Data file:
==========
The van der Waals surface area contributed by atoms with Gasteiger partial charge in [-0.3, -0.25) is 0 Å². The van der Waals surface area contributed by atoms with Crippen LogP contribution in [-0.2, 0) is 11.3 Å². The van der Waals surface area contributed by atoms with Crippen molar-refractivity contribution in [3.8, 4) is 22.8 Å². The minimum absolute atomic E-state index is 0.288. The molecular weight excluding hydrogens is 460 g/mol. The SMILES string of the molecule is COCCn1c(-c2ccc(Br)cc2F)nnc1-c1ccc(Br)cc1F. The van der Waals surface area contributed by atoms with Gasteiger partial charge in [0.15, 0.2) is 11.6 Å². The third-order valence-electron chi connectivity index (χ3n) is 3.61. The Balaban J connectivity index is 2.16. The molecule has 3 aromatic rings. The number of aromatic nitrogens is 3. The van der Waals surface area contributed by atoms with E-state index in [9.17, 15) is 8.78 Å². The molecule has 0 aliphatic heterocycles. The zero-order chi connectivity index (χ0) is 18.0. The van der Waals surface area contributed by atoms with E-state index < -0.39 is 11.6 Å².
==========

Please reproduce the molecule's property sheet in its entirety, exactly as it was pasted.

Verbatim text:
The van der Waals surface area contributed by atoms with Gasteiger partial charge in [-0.3, -0.25) is 0 Å². The van der Waals surface area contributed by atoms with Crippen LogP contribution in [-0.2, 0) is 11.3 Å². The van der Waals surface area contributed by atoms with Crippen molar-refractivity contribution in [3.8, 4) is 22.8 Å². The minimum absolute atomic E-state index is 0.288. The molecular weight excluding hydrogens is 460 g/mol. The SMILES string of the molecule is COCCn1c(-c2ccc(Br)cc2F)nnc1-c1ccc(Br)cc1F. The van der Waals surface area contributed by atoms with Gasteiger partial charge in [0.15, 0.2) is 11.6 Å². The third-order valence-electron chi connectivity index (χ3n) is 3.61. The Balaban J connectivity index is 2.16. The molecule has 3 aromatic rings. The number of aromatic nitrogens is 3. The van der Waals surface area contributed by atoms with E-state index in [9.17, 15) is 8.78 Å². The molecule has 0 aliphatic heterocycles. The zero-order chi connectivity index (χ0) is 18.0. The van der Waals surface area contributed by atoms with E-state index < -0.39 is 11.6 Å².